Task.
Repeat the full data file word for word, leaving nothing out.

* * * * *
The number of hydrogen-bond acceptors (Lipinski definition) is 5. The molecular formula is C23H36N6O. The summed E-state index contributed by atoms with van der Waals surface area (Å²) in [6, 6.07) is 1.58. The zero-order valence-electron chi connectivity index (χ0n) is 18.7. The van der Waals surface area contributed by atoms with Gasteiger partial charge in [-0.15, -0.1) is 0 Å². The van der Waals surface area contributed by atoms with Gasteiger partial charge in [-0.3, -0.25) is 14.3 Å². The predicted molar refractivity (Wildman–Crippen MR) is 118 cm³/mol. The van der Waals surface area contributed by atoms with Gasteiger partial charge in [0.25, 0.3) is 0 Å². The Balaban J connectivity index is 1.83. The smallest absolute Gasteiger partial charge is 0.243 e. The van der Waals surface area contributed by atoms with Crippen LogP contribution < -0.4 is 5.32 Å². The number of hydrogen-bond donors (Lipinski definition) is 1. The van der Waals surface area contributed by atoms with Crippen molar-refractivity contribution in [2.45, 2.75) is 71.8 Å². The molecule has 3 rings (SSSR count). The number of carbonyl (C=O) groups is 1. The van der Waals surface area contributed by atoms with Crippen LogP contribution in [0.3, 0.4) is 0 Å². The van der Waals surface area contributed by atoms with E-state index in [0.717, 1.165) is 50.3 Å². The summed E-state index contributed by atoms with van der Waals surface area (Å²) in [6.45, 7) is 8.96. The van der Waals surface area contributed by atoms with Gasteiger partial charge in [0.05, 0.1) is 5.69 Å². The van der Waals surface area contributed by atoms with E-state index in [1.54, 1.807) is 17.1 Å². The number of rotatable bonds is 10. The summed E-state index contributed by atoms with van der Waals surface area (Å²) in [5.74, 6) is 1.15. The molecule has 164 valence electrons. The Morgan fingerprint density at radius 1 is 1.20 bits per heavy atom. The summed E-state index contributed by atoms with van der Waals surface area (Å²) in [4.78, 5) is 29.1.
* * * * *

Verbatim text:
The number of hydrogen-bond acceptors (Lipinski definition) is 5. The molecular formula is C23H36N6O. The summed E-state index contributed by atoms with van der Waals surface area (Å²) in [6, 6.07) is 1.58. The zero-order valence-electron chi connectivity index (χ0n) is 18.7. The van der Waals surface area contributed by atoms with Gasteiger partial charge in [-0.15, -0.1) is 0 Å². The van der Waals surface area contributed by atoms with Gasteiger partial charge in [-0.3, -0.25) is 14.3 Å². The predicted molar refractivity (Wildman–Crippen MR) is 118 cm³/mol. The van der Waals surface area contributed by atoms with Gasteiger partial charge in [0.25, 0.3) is 0 Å². The Balaban J connectivity index is 1.83. The smallest absolute Gasteiger partial charge is 0.243 e. The van der Waals surface area contributed by atoms with Crippen LogP contribution < -0.4 is 5.32 Å². The number of hydrogen-bond donors (Lipinski definition) is 1. The van der Waals surface area contributed by atoms with Crippen molar-refractivity contribution in [2.45, 2.75) is 71.8 Å². The molecule has 3 rings (SSSR count). The number of carbonyl (C=O) groups is 1. The van der Waals surface area contributed by atoms with Crippen LogP contribution in [0.3, 0.4) is 0 Å². The van der Waals surface area contributed by atoms with E-state index in [0.717, 1.165) is 50.3 Å². The summed E-state index contributed by atoms with van der Waals surface area (Å²) in [6.45, 7) is 8.96. The van der Waals surface area contributed by atoms with Gasteiger partial charge in [0.05, 0.1) is 5.69 Å². The van der Waals surface area contributed by atoms with E-state index in [1.54, 1.807) is 17.1 Å². The number of rotatable bonds is 10. The summed E-state index contributed by atoms with van der Waals surface area (Å²) in [5.74, 6) is 1.15. The molecule has 164 valence electrons. The Morgan fingerprint density at radius 1 is 1.20 bits per heavy atom. The summed E-state index contributed by atoms with van der Waals surface area (Å²) in [4.78, 5) is 29.1.